“Gently, my dear Monkey—gently! You’re not angry; you’re happy as can be!”
Woot stopped short. No; he wasn’t a bit angry now; he felt as good-humored and gay as ever he did when a boy. Instead of pulling Mrs. Yoop’s hair, he perched on her shoulder and smoothed her soft cheek with his hairy paw. In return, she smiled at the funny green animal and patted his head.
“Very good,” said the Giantess. “Let us all become friends and be happy together. How is my Tin Owl feeling?”
“Quite comfortable,” said the Owl. “I don’t like it, to be sure, but I’m not going to allow my new form to make me unhappy. But, tell me, please: what is a Tin Owl good for?”
“You are only good to make me laugh,” replied the Giantess.
“Will a stuffed Bear also make you laugh?” inquired the Scarecrow, sitting back on his haunches to look up at her.
“Of course,” declared the Giantess; “and I have added a little magic to your transformations to make you all contented with wearing your new forms. I’m sorry I didn’t think to do that when I transformed Polychrome into a Canary-Bird. But perhaps, when she sees how cheerful you are, she will cease to be silent and sullen and take to singing. I will go get the bird and let you see her.”
With this, Mrs. Yoop went into the next room and soon returned bearing a golden cage in which sat upon a swinging perch a lovely yellow Canary. “Polychrome,” said the Giantess, “permit me to introduce to you a Green Monkey, which used to be a boy called Woot the Wanderer, and a Tin Owl, which used to be a Tin Woodman named Nick Chopper, and a straw-stuffed little Brown Bear which used to be a live Scarecrow.”
“We already know one another,” declared the Scarecrow. “The bird is Polychrome, the Rainbow’s Daughter, and she and I used to be good friends.”
“Are you really my old friend, the Scarecrow?” asked the bird, in a sweet, low voice.
“There!” cried Mrs. Yoop; “that’s the first time she has spoken since she was transformed.”
“I am really your old friend,” answered the Scarecrow; “but you must pardon me for appearing just now in this brutal form.”
“I am a bird, as you are, dear Poly,” said the Tin Woodman; “but, alas! a Tin Owl is not as beautiful as a Canary-Bird.”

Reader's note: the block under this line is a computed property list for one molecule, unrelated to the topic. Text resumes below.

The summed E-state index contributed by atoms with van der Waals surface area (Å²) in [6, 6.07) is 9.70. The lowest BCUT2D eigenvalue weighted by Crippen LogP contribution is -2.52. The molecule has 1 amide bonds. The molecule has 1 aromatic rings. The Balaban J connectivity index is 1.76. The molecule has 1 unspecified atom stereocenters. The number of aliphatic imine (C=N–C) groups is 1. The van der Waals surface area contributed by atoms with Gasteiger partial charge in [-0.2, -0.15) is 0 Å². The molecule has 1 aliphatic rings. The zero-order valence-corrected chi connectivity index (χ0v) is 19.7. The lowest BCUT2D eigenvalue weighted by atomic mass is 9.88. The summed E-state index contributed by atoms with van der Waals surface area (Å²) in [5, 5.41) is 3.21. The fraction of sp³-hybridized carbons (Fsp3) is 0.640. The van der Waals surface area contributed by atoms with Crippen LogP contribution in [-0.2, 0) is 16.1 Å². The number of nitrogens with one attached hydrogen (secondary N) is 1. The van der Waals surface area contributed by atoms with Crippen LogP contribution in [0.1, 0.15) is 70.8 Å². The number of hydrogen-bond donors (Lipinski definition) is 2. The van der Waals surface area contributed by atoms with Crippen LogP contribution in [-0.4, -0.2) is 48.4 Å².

“How dreadful it all is!” sighed the Canary. “Couldn’t you manage to escape from this terrible Yookoohoo?”
No,” answered the Scarecrow, “we tried to escape, but failed. She first made us her prisoners and then transformed us. But how did she manage to get you, Polychrome?”’
“I was asleep, and she took unfair advantage of me,” answered the bird sadly. “Had I been awake, I could easily have protected myself.”
“Tell me,” said the Green Monkey earnestly, as he came close to the cage, “what must we do, Daughter of the Rainbow, to escape from these transformations? Can’t you help us, being a Fairy?”
“At present I am powerless to help even myself,” replied the Canary.
“That’s the exact truth!” exclaimed the Giantess, who seemed pleased to hear the bird talk, even though it complained; “you are all helpless and in my power, so you may as well make up your minds to accept your fate and be content. Remember that you are transformed for good, since no magic on earth can break your enchantments. I am now going out for my morning walk, for each day after breakfast I walk sixteen times around my castle for exercise. Amuse yourselves while I am gone, and when I return I hope to find you all reconciled and happy.”
So the Giantess walked to the door by which our friends had entered the great hall and spoke one word: “Open!” Then the door swung open and after Mrs. Yoop had passed out it closed again with a snap as its powerful bolts shot into place. The Green Monkey had rushed toward the opening, hoping to escape, but he was too late and only got a bump on his nose as the door slammed shut.